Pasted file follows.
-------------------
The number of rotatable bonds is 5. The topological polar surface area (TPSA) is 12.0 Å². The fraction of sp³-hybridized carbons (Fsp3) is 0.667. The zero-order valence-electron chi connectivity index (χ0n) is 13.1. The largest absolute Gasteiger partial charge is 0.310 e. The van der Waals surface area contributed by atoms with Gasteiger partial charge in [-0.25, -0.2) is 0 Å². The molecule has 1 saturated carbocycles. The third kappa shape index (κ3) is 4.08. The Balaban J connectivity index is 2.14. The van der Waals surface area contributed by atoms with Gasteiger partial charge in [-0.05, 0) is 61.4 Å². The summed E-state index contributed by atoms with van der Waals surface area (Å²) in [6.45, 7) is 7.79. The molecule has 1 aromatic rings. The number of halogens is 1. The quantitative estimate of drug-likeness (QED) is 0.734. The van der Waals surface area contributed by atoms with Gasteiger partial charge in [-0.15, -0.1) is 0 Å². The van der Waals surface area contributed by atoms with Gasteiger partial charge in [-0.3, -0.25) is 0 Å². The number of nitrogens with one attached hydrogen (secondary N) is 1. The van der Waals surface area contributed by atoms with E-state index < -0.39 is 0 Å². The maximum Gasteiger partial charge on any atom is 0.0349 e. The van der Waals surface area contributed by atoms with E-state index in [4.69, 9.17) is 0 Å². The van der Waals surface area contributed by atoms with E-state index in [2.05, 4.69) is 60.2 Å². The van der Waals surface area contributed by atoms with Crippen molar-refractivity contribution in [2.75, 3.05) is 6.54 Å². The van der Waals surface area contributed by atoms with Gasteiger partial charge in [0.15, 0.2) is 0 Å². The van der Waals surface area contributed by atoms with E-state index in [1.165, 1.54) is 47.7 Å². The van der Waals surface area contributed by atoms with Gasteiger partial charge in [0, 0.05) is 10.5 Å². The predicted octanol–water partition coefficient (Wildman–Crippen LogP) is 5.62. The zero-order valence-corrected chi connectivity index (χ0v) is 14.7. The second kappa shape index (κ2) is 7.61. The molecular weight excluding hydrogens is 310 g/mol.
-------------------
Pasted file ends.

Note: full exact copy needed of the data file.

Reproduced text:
The number of rotatable bonds is 5. The topological polar surface area (TPSA) is 12.0 Å². The fraction of sp³-hybridized carbons (Fsp3) is 0.667. The zero-order valence-electron chi connectivity index (χ0n) is 13.1. The largest absolute Gasteiger partial charge is 0.310 e. The van der Waals surface area contributed by atoms with Gasteiger partial charge in [-0.25, -0.2) is 0 Å². The molecule has 1 saturated carbocycles. The third kappa shape index (κ3) is 4.08. The Balaban J connectivity index is 2.14. The van der Waals surface area contributed by atoms with Gasteiger partial charge in [-0.05, 0) is 61.4 Å². The summed E-state index contributed by atoms with van der Waals surface area (Å²) in [6.45, 7) is 7.79. The molecule has 1 aromatic rings. The number of halogens is 1. The quantitative estimate of drug-likeness (QED) is 0.734. The van der Waals surface area contributed by atoms with Gasteiger partial charge in [-0.15, -0.1) is 0 Å². The van der Waals surface area contributed by atoms with Gasteiger partial charge in [-0.3, -0.25) is 0 Å². The number of nitrogens with one attached hydrogen (secondary N) is 1. The van der Waals surface area contributed by atoms with E-state index < -0.39 is 0 Å². The maximum Gasteiger partial charge on any atom is 0.0349 e. The van der Waals surface area contributed by atoms with E-state index in [4.69, 9.17) is 0 Å². The van der Waals surface area contributed by atoms with E-state index in [2.05, 4.69) is 60.2 Å². The van der Waals surface area contributed by atoms with Crippen molar-refractivity contribution in [2.75, 3.05) is 6.54 Å². The van der Waals surface area contributed by atoms with Gasteiger partial charge in [0.15, 0.2) is 0 Å². The van der Waals surface area contributed by atoms with E-state index in [1.165, 1.54) is 47.7 Å². The van der Waals surface area contributed by atoms with Gasteiger partial charge in [0, 0.05) is 10.5 Å². The predicted octanol–water partition coefficient (Wildman–Crippen LogP) is 5.62. The zero-order valence-corrected chi connectivity index (χ0v) is 14.7. The second kappa shape index (κ2) is 7.61. The molecular weight excluding hydrogens is 310 g/mol.